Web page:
It is a Catch-22 situation for survivors of the Gulbarg Society riots in 2002. Despite having their own houses, they are being forced to live in tiny rented houses in Ahmedabad, as they can neither sell their destroyed houses in Gulbarg Society nor move back into them.
According to the survivors, the Sabrang Trust, activist Teesta Setalvad’s NGO, had promised them that the trust would buy their houses to convert them into a museum.
In a letter written by Setalvad on 14 January 2008, in the capacity of the trustee of the Sabrang Trust, to the chairman of the Gulbarg Society, she had proposed a “historic initiative” to build a “museum of resistance at this painful but historic site so that the victims of communal violence and their lives and experience find a permanent voice, and the movement against communal violence, a space”. The said letter has been accessed by The Sunday Guardian.
In that letter, Setalvad had “proposed” the construction of the museum “after members of the Society accept our proposal to sell the site to Sabrang Trust. Needless to say, we request that the Society independently appoints a surveyor to evaluate the property and thereafter a financial process is put across to us”, she wrote.
However, four years later, the Sabrang Trust rescinded on its promise to build a museum after money from several donors to convert the Society into a museum was collected, and the riot survivors of Gulbarg Society told in 2012 that they can dispose of their property.
According to Intiyaz Khan, one of the survivors who has a four-room house in Gulbarg Society, the survivors of the Society were taken for a ride by Setalvad. “Initially, there were many buyers who would come to us to buy our houses in the Society, but Setalvad prevailed upon us not to sell to them and convinced us that we should let her build a museum there. She had at that time promised us that she will purchase the destroyed houses from us. However, now she is saying that she doesn’t have enough funds to build a museum, which as per information of the RTI that we had filed, is not the truth as she has received crores of rupees in donation. Now, we can neither move into our homes as we do not have money to repair them, nor are we able to sell them as no one wants to buy because the houses have become ‘disputed property’ due to Setalvad’s agenda of turning it into a museum,” Khan alleged.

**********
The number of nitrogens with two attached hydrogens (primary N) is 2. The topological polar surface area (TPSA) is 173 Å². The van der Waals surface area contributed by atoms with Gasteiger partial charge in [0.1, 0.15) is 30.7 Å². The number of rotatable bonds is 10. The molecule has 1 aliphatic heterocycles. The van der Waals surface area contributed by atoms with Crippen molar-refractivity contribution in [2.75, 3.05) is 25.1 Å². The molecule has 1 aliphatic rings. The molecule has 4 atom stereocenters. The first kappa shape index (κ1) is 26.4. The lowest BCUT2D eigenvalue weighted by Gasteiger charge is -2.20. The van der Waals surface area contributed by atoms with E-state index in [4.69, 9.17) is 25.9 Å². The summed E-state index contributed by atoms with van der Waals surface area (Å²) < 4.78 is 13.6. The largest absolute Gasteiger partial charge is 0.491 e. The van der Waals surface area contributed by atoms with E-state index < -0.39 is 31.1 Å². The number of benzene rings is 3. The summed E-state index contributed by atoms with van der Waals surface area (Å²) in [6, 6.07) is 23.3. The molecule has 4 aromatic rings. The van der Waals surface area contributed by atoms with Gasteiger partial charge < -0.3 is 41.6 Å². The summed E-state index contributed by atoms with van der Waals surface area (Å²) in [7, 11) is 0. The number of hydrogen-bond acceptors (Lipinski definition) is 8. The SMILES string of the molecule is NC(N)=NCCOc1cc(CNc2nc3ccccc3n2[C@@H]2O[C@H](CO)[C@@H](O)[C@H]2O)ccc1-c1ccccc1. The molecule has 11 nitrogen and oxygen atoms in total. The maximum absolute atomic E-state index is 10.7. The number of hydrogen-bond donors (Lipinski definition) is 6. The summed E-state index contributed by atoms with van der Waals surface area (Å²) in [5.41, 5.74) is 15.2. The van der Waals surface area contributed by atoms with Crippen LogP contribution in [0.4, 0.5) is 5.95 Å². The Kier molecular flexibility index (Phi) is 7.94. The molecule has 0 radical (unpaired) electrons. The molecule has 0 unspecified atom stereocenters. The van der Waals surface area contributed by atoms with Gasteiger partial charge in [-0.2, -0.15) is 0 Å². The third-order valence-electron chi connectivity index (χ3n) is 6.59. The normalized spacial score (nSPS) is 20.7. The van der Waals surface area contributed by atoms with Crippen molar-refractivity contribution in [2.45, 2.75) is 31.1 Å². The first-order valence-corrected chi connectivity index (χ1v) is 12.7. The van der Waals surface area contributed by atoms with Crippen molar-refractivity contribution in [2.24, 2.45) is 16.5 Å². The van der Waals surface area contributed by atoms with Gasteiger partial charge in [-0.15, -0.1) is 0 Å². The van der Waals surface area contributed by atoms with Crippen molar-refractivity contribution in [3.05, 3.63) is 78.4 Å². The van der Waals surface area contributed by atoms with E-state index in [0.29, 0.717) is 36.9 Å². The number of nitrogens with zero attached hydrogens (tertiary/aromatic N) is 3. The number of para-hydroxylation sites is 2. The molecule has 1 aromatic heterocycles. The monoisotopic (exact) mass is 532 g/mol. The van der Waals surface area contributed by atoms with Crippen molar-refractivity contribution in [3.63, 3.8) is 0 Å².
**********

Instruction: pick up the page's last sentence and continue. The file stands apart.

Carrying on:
Khan, who works as an electrician and earns Rs 5,000 per month, used to live in House no. 18 in the Society, but is now living with his wife and two teenage sons in a one-room house for which he pays Rs 1,500.
“In 2006, we were approached by builders who were ready to pay us Rs 25 lakh-Rs 40 lakh for our houses, but we trusted Setalvad’s words that she will buy our houses and convert them into a museum. Now, after getting the donation money that was given to her for turning our houses into museum, she has forgotten everything,” said Saeed Khan, another survivor of the Society.
Shama, Khan’s 32-year-old wife, alleged that when they confronted Setalvad in 2012 asking her to give at least a part of the donation money, she refused.
“In 2012, she invited a huge media contingent to cover the event of Gulbarg Society turning into a museum”, in which noted singer Shubha Mudgal, too, performed. During that programme, Setalvad harped on how, due to her efforts, the Society was now a museum. When the programme was over, we asked her for the money she had promised us now that the Society had been converted into a museum, as she tried to portray to those who had donated the money. She told us that there was no money and called us ‘gazar-muli’ and dared us to do whatever we wanted,” she said.
Feroz Khan Pathan, another survivor of the riots who lost his house, said the fact that they trusted Setalvad proved to be their undoing. “I lost my mother in the riots and now I am forced to live in a one-room rented house despite having a four-room house in Gulbarg Society. After our house was destroyed in 2002, we had thought of disposing it of and moving to a different locality, but now I cannot do anything as no one wants to buy that house,” he said.